|Olympic marmot [Chad Collins/Flickr]|
The Olympic marmot is a rodent in the squirrel family, Sciuridae; it occurs only in the U.S. state of Washington, on the middle elevations of the Olympic Peninsula. The closest relatives of this species are the hoary marmot and the Vancouver Island marmot. In 2009, it was declared the official endemic mammal of Washington. This marmot is about the size of a domestic cat, typically weighing about 8 kg (18 lb) in summer. The species shows the greatest sexual dimorphism found in marmots, with adult males weighing on average 23% more than females. It can be identified by a wide head, small eyes and ears, stubby legs, and a long, bushy tail. Its sharp, rounded claws aid in digging burrows. The coat color changes with the season and with age, but an adult marmot's coat is brown all over with small whiter areas for most of the year. (Wikipedia)
Climate change: COP24 fails to adopt key scientific report
Attempts to incorporate a key scientific study into global climate talks in Poland have failed. The IPCC report on the impacts of a temperature rise of 1.5C, had a significant impact when it was launched last October. Scientists and many delegates in Poland were shocked as the US, Saudi Arabia, Russia and Kuwait objected to this meeting "welcoming" the report. It was the 2015 climate conference that had commissioned the landmark study. Matt McGrath reports. (BBC)
At new First Nations consultations on Trans Mountain pipeline, ceremony, tears — and accusations the fix is in
In a drab, windowless room at the Vancouver Island Conference Centre this week, at the tail end of a weeks-long series of hearings that some have called a sham, there was a rare break from the formal proceedings. Three National Energy Board (NEB) panel members assigned to gather oral evidence from Indigenous leaders about the possible effects of marine traffic related to the controversial Trans Mountain pipeline expansion were asked to assemble in the middle of the room to watch members of the nearby Snuneymuxw First Nation re-create a salmon-honouring ceremony.... But this moment of quiet rapture and human connection was, according to observers and transcripts of previous hearings, more the exception than the rule during three weeks of oral testimony that concluded Thursday. In fact, many participants were not shy in telling the NEB panel they had little faith in the process and feared it was headed for a “predetermined outcome.” Douglas Quan and Maura Forrest report. (Canadian Press)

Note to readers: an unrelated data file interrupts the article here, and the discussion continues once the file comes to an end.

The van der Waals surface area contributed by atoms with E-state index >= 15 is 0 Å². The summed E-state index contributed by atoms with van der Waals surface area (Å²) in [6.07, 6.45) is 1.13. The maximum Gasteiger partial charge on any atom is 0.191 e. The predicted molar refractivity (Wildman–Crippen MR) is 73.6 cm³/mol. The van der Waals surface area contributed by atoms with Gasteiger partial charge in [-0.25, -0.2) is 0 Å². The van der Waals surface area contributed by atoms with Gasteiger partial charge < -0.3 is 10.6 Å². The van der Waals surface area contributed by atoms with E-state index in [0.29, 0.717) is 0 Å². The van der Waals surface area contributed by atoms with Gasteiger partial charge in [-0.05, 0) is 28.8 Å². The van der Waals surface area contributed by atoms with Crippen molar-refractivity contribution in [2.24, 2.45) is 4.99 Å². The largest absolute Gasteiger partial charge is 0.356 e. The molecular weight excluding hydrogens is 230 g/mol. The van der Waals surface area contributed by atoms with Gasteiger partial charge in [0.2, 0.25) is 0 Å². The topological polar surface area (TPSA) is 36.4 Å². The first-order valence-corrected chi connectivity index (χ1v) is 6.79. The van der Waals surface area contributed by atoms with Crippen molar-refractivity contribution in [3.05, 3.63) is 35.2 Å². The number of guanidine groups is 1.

Seattle City Light surveys help protect salmon
After salmon fight their way upstream in the Skagit River to lay their eggs, they die — providing a source of food for scavengers including bald eagles and black bears but leaving their young defenseless until they hatch. Seattle City Light, which operates three hydroelectric dams on the upper Skagit River, is tasked as part of its federal license with protecting those eggs if possible. The goal is to protect 100 percent of the habitat where salmon and steelhead lay eggs between the utility’s Gorge Dam near Newhalem and where the Sauk River meets the Skagit near Rockport. Seattle City Light fisheries biologist Erin Lowery and Stan Walsh of the Skagit River System Cooperative said the utility consistently protects 97 percent or more of that habitat by maintaining adequate river flows. Kimberly Cauvel reports. (Skagit Valley Herald)
Two more sea lions confirmed shot and killed; brings total to 12
Two more sea lions have been confirmed shot in the head, bringing the total shot dead in Puget Sound up to 12. Casey Mclean, from SR, a local nonprofit dedicated to marine wildlife welfare, examined them just last week. (KIRO)
Anglers win Supreme Court battle against U.S. billionaire over access to lakes, roads
A precedent-setting B.C. Supreme Court decision has ruled that the public should be able to access fishing lakes near Merritt, B.C., after years of what has been described as a "David and Goliath" legal battle. For years, the Douglas Lake Cattle Company (DLCC), the largest working ranch in Canada, owned by U.S. billionaire Stan Kroenke, and a group of determined anglers have been going head to head. Their dispute centred primarily on access to two fishing lakes and a road. Minnie Lake and Stoney Lake are surrounded by land owned by the large ranch, which claimed the access roads, water bodies and fish in them are private property. Members of the Nicola Valley Fish and Game club argued the lakes and roadway are Crown land and should be free for anyone to useIn a lengthy decision released Friday, which cited historical documents, photos, and testimony from members of the Indigenous community, B.C. Supreme Court Justice Joel Groves determined that both lakes are public. Michelle Ghoussoub reports. (CBC)